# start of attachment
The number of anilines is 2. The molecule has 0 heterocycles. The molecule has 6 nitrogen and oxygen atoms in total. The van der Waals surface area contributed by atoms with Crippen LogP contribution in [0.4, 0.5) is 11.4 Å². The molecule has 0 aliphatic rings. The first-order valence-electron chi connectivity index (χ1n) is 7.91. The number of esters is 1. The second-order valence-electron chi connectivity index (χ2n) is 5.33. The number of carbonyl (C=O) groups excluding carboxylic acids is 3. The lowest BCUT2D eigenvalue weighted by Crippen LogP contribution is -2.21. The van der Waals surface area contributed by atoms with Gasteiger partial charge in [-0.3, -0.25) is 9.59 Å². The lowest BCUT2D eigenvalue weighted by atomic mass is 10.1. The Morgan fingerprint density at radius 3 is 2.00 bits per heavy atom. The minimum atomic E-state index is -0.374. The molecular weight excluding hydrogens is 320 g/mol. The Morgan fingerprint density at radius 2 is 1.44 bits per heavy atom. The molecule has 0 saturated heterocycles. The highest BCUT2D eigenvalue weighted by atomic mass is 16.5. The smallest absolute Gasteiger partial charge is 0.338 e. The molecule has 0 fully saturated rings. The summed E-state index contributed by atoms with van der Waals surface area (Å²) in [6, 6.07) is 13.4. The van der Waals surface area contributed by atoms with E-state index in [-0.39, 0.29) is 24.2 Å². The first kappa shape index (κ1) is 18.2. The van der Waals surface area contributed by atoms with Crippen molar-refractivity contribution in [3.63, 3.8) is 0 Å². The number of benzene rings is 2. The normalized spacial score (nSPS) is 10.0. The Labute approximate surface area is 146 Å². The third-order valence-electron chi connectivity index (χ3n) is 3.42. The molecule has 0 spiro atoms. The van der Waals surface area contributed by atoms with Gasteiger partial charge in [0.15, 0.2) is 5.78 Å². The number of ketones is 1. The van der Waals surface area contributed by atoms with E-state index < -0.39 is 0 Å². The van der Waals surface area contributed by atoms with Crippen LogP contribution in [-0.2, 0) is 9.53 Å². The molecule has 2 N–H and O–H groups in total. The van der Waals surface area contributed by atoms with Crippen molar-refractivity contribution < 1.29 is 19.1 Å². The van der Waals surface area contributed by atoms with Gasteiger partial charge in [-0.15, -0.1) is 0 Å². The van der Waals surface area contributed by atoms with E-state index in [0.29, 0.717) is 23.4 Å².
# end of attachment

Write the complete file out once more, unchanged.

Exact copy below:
The number of anilines is 2. The molecule has 0 heterocycles. The molecule has 6 nitrogen and oxygen atoms in total. The van der Waals surface area contributed by atoms with Crippen LogP contribution in [0.4, 0.5) is 11.4 Å². The molecule has 0 aliphatic rings. The first-order valence-electron chi connectivity index (χ1n) is 7.91. The number of esters is 1. The second-order valence-electron chi connectivity index (χ2n) is 5.33. The number of carbonyl (C=O) groups excluding carboxylic acids is 3. The lowest BCUT2D eigenvalue weighted by Crippen LogP contribution is -2.21. The van der Waals surface area contributed by atoms with Gasteiger partial charge in [-0.3, -0.25) is 9.59 Å². The lowest BCUT2D eigenvalue weighted by atomic mass is 10.1. The Morgan fingerprint density at radius 3 is 2.00 bits per heavy atom. The minimum atomic E-state index is -0.374. The molecular weight excluding hydrogens is 320 g/mol. The Morgan fingerprint density at radius 2 is 1.44 bits per heavy atom. The molecule has 0 saturated heterocycles. The highest BCUT2D eigenvalue weighted by atomic mass is 16.5. The smallest absolute Gasteiger partial charge is 0.338 e. The molecule has 0 fully saturated rings. The summed E-state index contributed by atoms with van der Waals surface area (Å²) in [6, 6.07) is 13.4. The van der Waals surface area contributed by atoms with E-state index in [-0.39, 0.29) is 24.2 Å². The first kappa shape index (κ1) is 18.2. The van der Waals surface area contributed by atoms with Crippen molar-refractivity contribution in [3.63, 3.8) is 0 Å². The number of benzene rings is 2. The normalized spacial score (nSPS) is 10.0. The Labute approximate surface area is 146 Å². The third-order valence-electron chi connectivity index (χ3n) is 3.42. The molecule has 0 spiro atoms. The van der Waals surface area contributed by atoms with Gasteiger partial charge in [0.15, 0.2) is 5.78 Å². The number of ketones is 1. The van der Waals surface area contributed by atoms with E-state index < -0.39 is 0 Å². The van der Waals surface area contributed by atoms with Crippen LogP contribution in [-0.2, 0) is 9.53 Å². The molecule has 2 N–H and O–H groups in total. The van der Waals surface area contributed by atoms with Crippen molar-refractivity contribution < 1.29 is 19.1 Å². The van der Waals surface area contributed by atoms with Gasteiger partial charge in [-0.15, -0.1) is 0 Å². The van der Waals surface area contributed by atoms with E-state index in [0.29, 0.717) is 23.4 Å².